Chano’s reputation grew among the people each year, not only because of his physical prowess as a dancer, drummer, and success with women, but for the compositions he wrote for carnival. The highlight of Carnival were the nightly celebrations, in which neighborhoods formed highly competitive Comparsas, or street troupes. They consisted of singers, dancers, musicians, and the ever present rumberos. Mostly young, street-toughened drummers, rumberos were integral to each Comparsa, as they provided the throbbing, sensuous rhythms, the base for all Afro-Cuban music. In a few short years he was the most well-known and sought after rumbero in Cuba, with the most talented comparsas vying for his services, and was regularly winning top cash prizes for his compositions. Chano elevated the status and reputation of rumbero to near mythic proportions with his swaggering attitude as he led his comparsa through the streets, and he became a hero to Havana’s poor with each success. Pozo and a group of fellow musicians wrote a conga music composition that earned them first prize in the Santiago de Cuba carnival of 1940: "La Comparsa de los Dandys", a composition that is considered by some to be the unofficial theme song of the city of Santiago, and a song standard at many Latin American carnivals.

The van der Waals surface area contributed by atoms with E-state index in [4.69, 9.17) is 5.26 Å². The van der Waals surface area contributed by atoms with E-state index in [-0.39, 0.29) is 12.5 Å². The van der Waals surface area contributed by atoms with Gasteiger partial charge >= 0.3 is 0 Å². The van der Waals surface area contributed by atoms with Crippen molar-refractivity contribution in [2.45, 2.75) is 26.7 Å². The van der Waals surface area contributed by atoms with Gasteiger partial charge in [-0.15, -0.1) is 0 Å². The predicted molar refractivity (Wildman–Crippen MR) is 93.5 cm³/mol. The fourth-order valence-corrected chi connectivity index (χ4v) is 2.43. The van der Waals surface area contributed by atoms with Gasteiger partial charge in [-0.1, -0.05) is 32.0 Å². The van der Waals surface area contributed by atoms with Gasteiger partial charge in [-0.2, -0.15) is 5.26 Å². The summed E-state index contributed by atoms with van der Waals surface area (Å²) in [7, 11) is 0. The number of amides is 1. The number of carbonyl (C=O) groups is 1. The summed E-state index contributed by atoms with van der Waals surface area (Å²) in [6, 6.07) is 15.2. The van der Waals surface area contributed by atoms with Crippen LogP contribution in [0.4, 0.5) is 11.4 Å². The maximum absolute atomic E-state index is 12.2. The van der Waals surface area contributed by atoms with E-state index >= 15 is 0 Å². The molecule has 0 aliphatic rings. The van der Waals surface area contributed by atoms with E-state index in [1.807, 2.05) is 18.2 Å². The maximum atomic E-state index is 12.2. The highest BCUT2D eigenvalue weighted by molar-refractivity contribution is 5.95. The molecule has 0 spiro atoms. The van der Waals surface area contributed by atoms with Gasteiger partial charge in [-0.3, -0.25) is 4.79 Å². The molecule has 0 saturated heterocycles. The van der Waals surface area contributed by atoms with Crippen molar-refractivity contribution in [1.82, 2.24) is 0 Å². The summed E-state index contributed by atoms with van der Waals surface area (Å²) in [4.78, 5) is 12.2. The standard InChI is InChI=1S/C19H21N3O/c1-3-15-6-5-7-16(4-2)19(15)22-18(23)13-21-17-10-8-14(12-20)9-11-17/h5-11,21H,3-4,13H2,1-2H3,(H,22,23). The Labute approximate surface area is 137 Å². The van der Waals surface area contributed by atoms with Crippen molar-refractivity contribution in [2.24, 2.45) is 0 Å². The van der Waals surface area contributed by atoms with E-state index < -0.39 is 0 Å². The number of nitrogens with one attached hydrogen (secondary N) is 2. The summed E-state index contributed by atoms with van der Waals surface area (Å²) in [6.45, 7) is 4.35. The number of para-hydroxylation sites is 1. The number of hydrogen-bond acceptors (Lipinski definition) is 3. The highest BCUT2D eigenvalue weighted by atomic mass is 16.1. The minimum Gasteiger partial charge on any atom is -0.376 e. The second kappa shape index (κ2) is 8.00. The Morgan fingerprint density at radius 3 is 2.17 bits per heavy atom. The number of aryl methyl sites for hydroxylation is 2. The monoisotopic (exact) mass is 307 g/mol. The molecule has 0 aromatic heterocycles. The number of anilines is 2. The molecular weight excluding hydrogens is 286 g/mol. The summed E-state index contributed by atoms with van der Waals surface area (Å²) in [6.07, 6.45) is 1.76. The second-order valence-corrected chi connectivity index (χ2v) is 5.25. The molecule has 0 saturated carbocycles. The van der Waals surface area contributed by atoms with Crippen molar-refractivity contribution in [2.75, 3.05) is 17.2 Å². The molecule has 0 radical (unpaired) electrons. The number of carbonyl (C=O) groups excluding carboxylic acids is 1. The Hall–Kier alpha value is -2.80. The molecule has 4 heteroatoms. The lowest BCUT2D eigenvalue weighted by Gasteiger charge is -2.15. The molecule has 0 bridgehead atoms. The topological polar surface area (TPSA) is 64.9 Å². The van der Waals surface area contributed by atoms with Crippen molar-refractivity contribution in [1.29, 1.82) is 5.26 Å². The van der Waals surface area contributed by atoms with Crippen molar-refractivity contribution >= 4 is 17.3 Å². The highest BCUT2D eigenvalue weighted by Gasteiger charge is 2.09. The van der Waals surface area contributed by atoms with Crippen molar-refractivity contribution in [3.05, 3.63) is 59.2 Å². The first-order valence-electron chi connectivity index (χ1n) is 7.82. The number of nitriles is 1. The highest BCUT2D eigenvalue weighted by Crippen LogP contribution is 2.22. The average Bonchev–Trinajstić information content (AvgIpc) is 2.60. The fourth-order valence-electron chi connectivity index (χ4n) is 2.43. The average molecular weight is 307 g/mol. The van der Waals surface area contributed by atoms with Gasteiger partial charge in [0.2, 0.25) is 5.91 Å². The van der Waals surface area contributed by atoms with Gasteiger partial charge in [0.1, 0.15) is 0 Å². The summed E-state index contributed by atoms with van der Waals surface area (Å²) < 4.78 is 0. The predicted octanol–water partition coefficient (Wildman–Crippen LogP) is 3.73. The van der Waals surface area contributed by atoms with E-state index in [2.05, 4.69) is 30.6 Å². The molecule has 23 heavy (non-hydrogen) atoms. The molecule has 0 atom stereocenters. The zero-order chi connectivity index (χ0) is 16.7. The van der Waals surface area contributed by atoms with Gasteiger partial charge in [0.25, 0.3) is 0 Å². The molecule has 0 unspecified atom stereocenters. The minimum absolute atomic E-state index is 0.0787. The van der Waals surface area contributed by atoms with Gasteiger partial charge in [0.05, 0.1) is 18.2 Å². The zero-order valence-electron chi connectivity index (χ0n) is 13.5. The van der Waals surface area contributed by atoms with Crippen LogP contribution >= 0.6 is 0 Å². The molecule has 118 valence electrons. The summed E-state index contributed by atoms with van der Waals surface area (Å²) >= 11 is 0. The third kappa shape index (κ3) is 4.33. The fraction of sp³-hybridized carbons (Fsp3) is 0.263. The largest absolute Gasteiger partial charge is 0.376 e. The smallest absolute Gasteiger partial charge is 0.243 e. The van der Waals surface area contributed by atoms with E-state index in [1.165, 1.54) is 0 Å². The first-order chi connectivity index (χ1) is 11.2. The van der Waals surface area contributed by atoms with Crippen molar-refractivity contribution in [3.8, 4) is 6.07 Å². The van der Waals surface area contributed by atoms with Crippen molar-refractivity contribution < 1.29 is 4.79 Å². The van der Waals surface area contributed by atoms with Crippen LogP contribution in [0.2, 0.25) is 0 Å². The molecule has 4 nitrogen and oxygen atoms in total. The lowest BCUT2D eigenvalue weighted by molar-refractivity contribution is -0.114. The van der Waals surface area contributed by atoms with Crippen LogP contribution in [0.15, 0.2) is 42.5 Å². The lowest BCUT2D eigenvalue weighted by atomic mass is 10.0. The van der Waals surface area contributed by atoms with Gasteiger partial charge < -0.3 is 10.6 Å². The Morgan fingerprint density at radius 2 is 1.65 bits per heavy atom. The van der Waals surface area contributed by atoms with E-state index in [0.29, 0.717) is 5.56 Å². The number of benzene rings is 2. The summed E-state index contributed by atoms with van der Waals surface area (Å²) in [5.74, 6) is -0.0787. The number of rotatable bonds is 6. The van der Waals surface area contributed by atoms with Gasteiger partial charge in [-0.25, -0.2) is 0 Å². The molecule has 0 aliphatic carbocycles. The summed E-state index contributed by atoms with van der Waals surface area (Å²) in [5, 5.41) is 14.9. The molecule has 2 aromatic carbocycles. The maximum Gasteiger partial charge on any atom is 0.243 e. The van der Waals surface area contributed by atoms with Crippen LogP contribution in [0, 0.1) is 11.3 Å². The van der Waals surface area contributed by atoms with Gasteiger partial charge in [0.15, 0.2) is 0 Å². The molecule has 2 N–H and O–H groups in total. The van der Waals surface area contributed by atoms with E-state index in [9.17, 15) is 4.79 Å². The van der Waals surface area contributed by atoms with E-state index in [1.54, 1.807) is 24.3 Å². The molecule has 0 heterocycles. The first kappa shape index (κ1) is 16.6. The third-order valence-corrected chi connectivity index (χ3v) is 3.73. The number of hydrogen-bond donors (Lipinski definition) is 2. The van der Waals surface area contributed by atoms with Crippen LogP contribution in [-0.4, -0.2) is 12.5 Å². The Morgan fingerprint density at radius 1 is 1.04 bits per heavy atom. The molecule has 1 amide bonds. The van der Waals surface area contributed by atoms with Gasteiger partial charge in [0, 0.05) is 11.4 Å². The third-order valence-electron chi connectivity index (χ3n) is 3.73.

Cuba was by this time a popular tourist destination, with two of the biggest hotels, The Tropicana and El Presidente catering to rich American and Europeans, and Chano was determined to break the color barrier which forebade those of dark skin from employment. He began to court musicians and others who might help him by auditioning in unusual places, most notedly in front of the Cuban owned radio station Azul, which broadcast popular recordings as well as live Cuban folk music. Chano befriended many of the musicians who worked there, playing his drum on the street to catch their attention as they arrived for work. Although admired for his prodigious talent, dark skinned blacks were prohibited from working most venues outside of the slums, and Chano searched for opportunities. He would find that opportunity in the person of Armado Trinidad, owner of the radio station. Armado persuaded Chano to work for him, albeit only as the doorman for Azul, where his imposing size and reputation kept rowdy crowds in check.

Once Pozo became famous he also became renowned by his sense of fashion: his all-white top hat and tuxedo look predated that of Flavor Flav by at least 45 years.

At the start of 1947 Pozo moved to New York City with the encouragement of Miguelito Valdés, and participated in a recording session with Valdés, Arsenio Rodriguez, Carlos Vidal Bolado and José Mangual. In September 1947 he featured with Dizzy Gillespie's Big Band at Carnegie Hallmarker and subsequently on a European tour. . Their notable material includes "Cubana Be, Cubana Bop" (written by George Russell, and "Tin Tin Deo" and "Manteca" both co-written by Pozo.

Chano Pozo was killed in a fight in a Harlem, New York bar at the age of 33, allegedly in an argument over the quality or authenticity of a bag of marijuana he had bought from his eventual assassin. He is buried in the Colon Cemeterymarker, Havana.

His grandson Joaquín Pozo, who lives in Cuba as of 2006, is also a famous conguero.

Chano Pozo is the subject of a poem by Jayne Cortez.

See also

References